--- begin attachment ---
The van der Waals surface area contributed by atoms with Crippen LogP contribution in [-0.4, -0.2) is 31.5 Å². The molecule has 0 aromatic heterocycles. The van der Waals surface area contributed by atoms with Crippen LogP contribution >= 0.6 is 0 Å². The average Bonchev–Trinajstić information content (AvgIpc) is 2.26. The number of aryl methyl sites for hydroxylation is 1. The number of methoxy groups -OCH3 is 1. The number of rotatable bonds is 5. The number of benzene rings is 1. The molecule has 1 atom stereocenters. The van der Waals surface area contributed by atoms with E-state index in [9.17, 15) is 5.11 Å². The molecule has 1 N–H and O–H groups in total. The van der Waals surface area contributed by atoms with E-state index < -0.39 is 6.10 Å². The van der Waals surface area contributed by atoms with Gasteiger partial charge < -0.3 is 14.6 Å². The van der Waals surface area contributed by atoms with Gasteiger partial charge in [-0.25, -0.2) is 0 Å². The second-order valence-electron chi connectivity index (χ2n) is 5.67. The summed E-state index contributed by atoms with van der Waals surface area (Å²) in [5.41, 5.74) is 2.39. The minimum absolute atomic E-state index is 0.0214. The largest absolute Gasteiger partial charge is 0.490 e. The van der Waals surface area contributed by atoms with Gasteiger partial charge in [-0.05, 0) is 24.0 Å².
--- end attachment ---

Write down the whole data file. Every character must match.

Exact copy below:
The van der Waals surface area contributed by atoms with Crippen LogP contribution in [-0.4, -0.2) is 31.5 Å². The molecule has 0 aromatic heterocycles. The van der Waals surface area contributed by atoms with Crippen LogP contribution >= 0.6 is 0 Å². The average Bonchev–Trinajstić information content (AvgIpc) is 2.26. The number of aryl methyl sites for hydroxylation is 1. The number of methoxy groups -OCH3 is 1. The number of rotatable bonds is 5. The number of benzene rings is 1. The molecule has 1 atom stereocenters. The van der Waals surface area contributed by atoms with E-state index in [9.17, 15) is 5.11 Å². The molecule has 1 N–H and O–H groups in total. The van der Waals surface area contributed by atoms with E-state index < -0.39 is 6.10 Å². The van der Waals surface area contributed by atoms with Gasteiger partial charge < -0.3 is 14.6 Å². The van der Waals surface area contributed by atoms with Gasteiger partial charge in [-0.25, -0.2) is 0 Å². The second-order valence-electron chi connectivity index (χ2n) is 5.67. The summed E-state index contributed by atoms with van der Waals surface area (Å²) in [5.41, 5.74) is 2.39. The minimum absolute atomic E-state index is 0.0214. The largest absolute Gasteiger partial charge is 0.490 e. The van der Waals surface area contributed by atoms with Gasteiger partial charge in [-0.05, 0) is 24.0 Å².